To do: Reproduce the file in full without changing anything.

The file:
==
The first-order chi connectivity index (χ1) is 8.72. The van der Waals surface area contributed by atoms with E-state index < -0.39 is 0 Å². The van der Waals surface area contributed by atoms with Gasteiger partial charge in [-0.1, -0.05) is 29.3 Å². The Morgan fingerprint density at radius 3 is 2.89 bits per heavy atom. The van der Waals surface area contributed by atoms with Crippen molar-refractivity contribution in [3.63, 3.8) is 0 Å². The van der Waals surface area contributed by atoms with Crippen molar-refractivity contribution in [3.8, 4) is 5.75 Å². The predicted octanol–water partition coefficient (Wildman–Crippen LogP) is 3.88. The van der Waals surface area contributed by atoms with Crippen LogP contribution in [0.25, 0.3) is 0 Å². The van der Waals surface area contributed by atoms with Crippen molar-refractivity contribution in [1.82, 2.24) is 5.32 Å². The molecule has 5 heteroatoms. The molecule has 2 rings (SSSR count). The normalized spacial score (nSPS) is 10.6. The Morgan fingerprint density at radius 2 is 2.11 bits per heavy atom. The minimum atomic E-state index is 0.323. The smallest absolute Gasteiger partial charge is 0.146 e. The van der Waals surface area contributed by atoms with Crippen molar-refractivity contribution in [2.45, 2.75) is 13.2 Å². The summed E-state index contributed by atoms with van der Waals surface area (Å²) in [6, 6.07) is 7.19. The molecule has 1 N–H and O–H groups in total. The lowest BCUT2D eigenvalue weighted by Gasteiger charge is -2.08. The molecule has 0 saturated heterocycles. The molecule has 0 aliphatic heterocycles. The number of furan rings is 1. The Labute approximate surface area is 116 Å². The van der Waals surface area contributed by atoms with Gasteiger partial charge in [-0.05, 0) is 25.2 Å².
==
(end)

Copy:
The first-order chi connectivity index (χ1) is 8.72. The van der Waals surface area contributed by atoms with E-state index < -0.39 is 0 Å². The van der Waals surface area contributed by atoms with Gasteiger partial charge in [-0.1, -0.05) is 29.3 Å². The Morgan fingerprint density at radius 3 is 2.89 bits per heavy atom. The van der Waals surface area contributed by atoms with Crippen molar-refractivity contribution in [3.63, 3.8) is 0 Å². The van der Waals surface area contributed by atoms with Crippen molar-refractivity contribution in [3.8, 4) is 5.75 Å². The predicted octanol–water partition coefficient (Wildman–Crippen LogP) is 3.88. The van der Waals surface area contributed by atoms with Crippen LogP contribution in [0.25, 0.3) is 0 Å². The van der Waals surface area contributed by atoms with Crippen molar-refractivity contribution in [1.82, 2.24) is 5.32 Å². The molecule has 5 heteroatoms. The molecule has 2 rings (SSSR count). The normalized spacial score (nSPS) is 10.6. The Morgan fingerprint density at radius 2 is 2.11 bits per heavy atom. The minimum atomic E-state index is 0.323. The smallest absolute Gasteiger partial charge is 0.146 e. The van der Waals surface area contributed by atoms with Crippen molar-refractivity contribution in [2.45, 2.75) is 13.2 Å². The summed E-state index contributed by atoms with van der Waals surface area (Å²) in [6, 6.07) is 7.19. The molecule has 1 N–H and O–H groups in total. The lowest BCUT2D eigenvalue weighted by Gasteiger charge is -2.08. The molecule has 0 saturated heterocycles. The molecule has 0 aliphatic heterocycles. The number of furan rings is 1. The Labute approximate surface area is 116 Å². The van der Waals surface area contributed by atoms with Gasteiger partial charge in [-0.05, 0) is 25.2 Å².